BEIRUT (Reuters) -The leader of Lebanon’s largest Christian bloc, the Free Patriotic movement (FPM), said on Saturday the investigation into last year’s deadly blast at Beirut’s port should not be stopped. Gebran Bassil’s stance is in contrast to that of the Iran-backed Shi’ite Hezbollah group, an FPM ally that opposes the investigation and has called […]
Lebanon Christian leader Bassil: probe into port blast should not be stopped
BEIRUT (Reuters) -The leader of Lebanon’s largest Christian bloc, the Free Patriotic movement (FPM), said on Saturday the investigation into last year’s deadly blast at Beirut’s port should not be stopped.
Gebran Bassil’s stance is in contrast to that of the Iran-backed Shi’ite Hezbollah group, an FPM ally that opposes the investigation and has called for its lead investigator to be removed.
Bassil was speaking two days after a spasm of violence that erupted over the inquiry. Seven Shi’ite Muslims were killed as crowds were on their way to a protest against Judge Tarek Bitar in a demonstration called for by Hezbollah and its Shi’ite ally Amal.
“The Free Patriotic movement is with (for) continuing the probe, revealing the truth and putting those responsible on trial,” Gebran Bassil said in a speech.
Bassil, who is President Michel Aoun’s son-in-law, was hit with U.S. sanctions last year for alleged corruption and his ties to Hezbollah. Bassil has denied the allegations.
Hezbollah’s leader Sayyed Hassan Nasrallah has said the investigation is biased and politicised.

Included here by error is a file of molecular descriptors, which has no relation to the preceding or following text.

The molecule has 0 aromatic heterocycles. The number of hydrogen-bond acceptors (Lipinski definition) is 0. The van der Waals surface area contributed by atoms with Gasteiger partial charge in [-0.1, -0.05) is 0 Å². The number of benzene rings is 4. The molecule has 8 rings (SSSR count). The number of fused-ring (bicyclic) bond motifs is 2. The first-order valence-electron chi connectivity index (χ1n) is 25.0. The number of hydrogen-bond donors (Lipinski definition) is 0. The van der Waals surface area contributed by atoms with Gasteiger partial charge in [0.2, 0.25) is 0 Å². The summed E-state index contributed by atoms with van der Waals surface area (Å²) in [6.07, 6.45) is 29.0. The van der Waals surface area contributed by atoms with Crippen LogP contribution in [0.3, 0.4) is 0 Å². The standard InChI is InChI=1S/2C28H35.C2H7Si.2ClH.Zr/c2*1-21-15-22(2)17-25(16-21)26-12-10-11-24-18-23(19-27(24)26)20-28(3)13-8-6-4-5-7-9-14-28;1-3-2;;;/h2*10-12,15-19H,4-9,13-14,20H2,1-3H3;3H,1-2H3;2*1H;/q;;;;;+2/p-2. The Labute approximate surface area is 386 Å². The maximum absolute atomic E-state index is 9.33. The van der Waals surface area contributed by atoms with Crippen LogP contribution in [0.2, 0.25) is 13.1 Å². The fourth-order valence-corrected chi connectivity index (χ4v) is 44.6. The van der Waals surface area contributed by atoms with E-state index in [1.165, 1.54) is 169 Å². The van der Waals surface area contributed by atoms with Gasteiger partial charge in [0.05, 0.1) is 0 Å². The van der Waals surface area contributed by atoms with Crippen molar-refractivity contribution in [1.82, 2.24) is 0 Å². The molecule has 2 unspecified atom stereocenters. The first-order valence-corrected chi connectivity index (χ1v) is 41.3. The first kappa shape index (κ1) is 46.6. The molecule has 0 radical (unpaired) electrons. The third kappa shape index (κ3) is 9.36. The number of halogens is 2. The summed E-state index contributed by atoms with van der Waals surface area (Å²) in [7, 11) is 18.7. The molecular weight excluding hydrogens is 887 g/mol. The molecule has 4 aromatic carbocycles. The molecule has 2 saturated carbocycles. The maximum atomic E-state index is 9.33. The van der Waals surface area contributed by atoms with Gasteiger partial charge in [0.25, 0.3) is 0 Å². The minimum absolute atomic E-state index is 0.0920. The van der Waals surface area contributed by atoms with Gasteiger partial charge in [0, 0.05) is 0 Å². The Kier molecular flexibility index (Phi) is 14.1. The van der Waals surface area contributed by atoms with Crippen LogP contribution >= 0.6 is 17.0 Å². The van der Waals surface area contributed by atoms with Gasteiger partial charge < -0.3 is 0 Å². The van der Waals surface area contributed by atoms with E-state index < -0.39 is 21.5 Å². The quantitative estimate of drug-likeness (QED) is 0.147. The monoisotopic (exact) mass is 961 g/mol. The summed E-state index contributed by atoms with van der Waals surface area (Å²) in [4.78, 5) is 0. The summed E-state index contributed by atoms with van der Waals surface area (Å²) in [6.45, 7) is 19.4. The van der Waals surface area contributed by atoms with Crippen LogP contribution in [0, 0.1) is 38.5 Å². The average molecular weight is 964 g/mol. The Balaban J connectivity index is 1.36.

On Saturday Bassil said that there was some evidence pointing to some bias in the course of the investigation but that there was no evidence yet that the judge was politicised.
Thursday’s street violence was the worst in over a decade and stirred memories of the country’s ruinous 1975-90 civil war.
Defence minister Maurice Selim said a stampede and a clash in Teyouneh led to gunfire by both sides, adding that the exchange of fire had preceded the sniper fire.
On Thursday, the army initially said rounds were fired on at protesters as they passed through the Teyouneh traffic circle dividing Christian and Shi’ite Muslim neighbourhoods. It then later said there had been an “altercation and exchange of fire” as protesters were on their way to the demonstration.
SUPPORT FOR JUDGE
The investigation into the Aug. 4, 2020 explosion, which killed more than 200 people and devastated swathes of Beirut, has made little headway following a smear campaign against Bitar and pushback from powerful political factions.
Lebanese Justice Minister Henry Khoury said earlier on Saturday he stood by Bitar and that the judge had the right to summon whoever he wants in the case, Al Jadeed television reported.
Khoury also said he had not been asked to suggest appointing a new judge to handle the investigation.
“I stand by the…investigator,” Khoury was quoted as saying. The minister added said he did not have the authority to replace Bitar and that he faced no pressure to do so.
Lebanon’s higher judicial council is meeting Bitar on Tuesday to hear his views on how the investigation is proceeding, judicial sources said.
Thursday’s violence has added to concerns for the stability https://www.reuters.com/article/us-lebanon-crisis-blast-crisis-explainer/explainer-why-is-lebanon-such-a-mess-idUSKBN2H42HJ of a country that is awash with weapons and grappling with an economic meltdown.
Hezbollah blamed the Christian Lebanese Forces party for the deaths, an accusation the head of that party, Samir Geagea, denied.
(Reporting by Maha El Dahan and Omar FahmyWriting by Moataz AbdelrahiemEditing by Timothy Heritage and Frances Kerry)